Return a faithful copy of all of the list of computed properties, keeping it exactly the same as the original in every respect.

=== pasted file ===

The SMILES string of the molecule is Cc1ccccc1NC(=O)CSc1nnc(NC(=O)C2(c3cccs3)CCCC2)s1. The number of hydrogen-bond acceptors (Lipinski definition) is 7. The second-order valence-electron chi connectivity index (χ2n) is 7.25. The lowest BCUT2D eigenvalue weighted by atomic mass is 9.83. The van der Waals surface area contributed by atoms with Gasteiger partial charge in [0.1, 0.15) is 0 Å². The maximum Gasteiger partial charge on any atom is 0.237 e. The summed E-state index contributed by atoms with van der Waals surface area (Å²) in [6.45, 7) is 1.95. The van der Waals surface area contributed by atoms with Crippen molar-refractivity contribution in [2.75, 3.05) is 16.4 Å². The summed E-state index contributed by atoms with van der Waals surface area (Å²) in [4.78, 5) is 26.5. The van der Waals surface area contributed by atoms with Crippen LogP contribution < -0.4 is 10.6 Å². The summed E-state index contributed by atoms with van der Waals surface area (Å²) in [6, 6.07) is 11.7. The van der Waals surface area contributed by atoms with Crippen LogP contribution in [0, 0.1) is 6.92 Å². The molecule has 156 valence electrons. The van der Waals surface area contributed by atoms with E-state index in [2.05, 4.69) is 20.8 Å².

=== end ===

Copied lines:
The SMILES string of the molecule is Cc1ccccc1NC(=O)CSc1nnc(NC(=O)C2(c3cccs3)CCCC2)s1. The number of hydrogen-bond acceptors (Lipinski definition) is 7. The second-order valence-electron chi connectivity index (χ2n) is 7.25. The lowest BCUT2D eigenvalue weighted by atomic mass is 9.83. The van der Waals surface area contributed by atoms with Gasteiger partial charge in [0.1, 0.15) is 0 Å². The maximum Gasteiger partial charge on any atom is 0.237 e. The summed E-state index contributed by atoms with van der Waals surface area (Å²) in [6.45, 7) is 1.95. The van der Waals surface area contributed by atoms with Crippen molar-refractivity contribution in [2.75, 3.05) is 16.4 Å². The summed E-state index contributed by atoms with van der Waals surface area (Å²) in [4.78, 5) is 26.5. The van der Waals surface area contributed by atoms with Crippen LogP contribution < -0.4 is 10.6 Å². The summed E-state index contributed by atoms with van der Waals surface area (Å²) in [6, 6.07) is 11.7. The van der Waals surface area contributed by atoms with Crippen LogP contribution in [0, 0.1) is 6.92 Å². The molecule has 156 valence electrons. The van der Waals surface area contributed by atoms with E-state index in [2.05, 4.69) is 20.8 Å².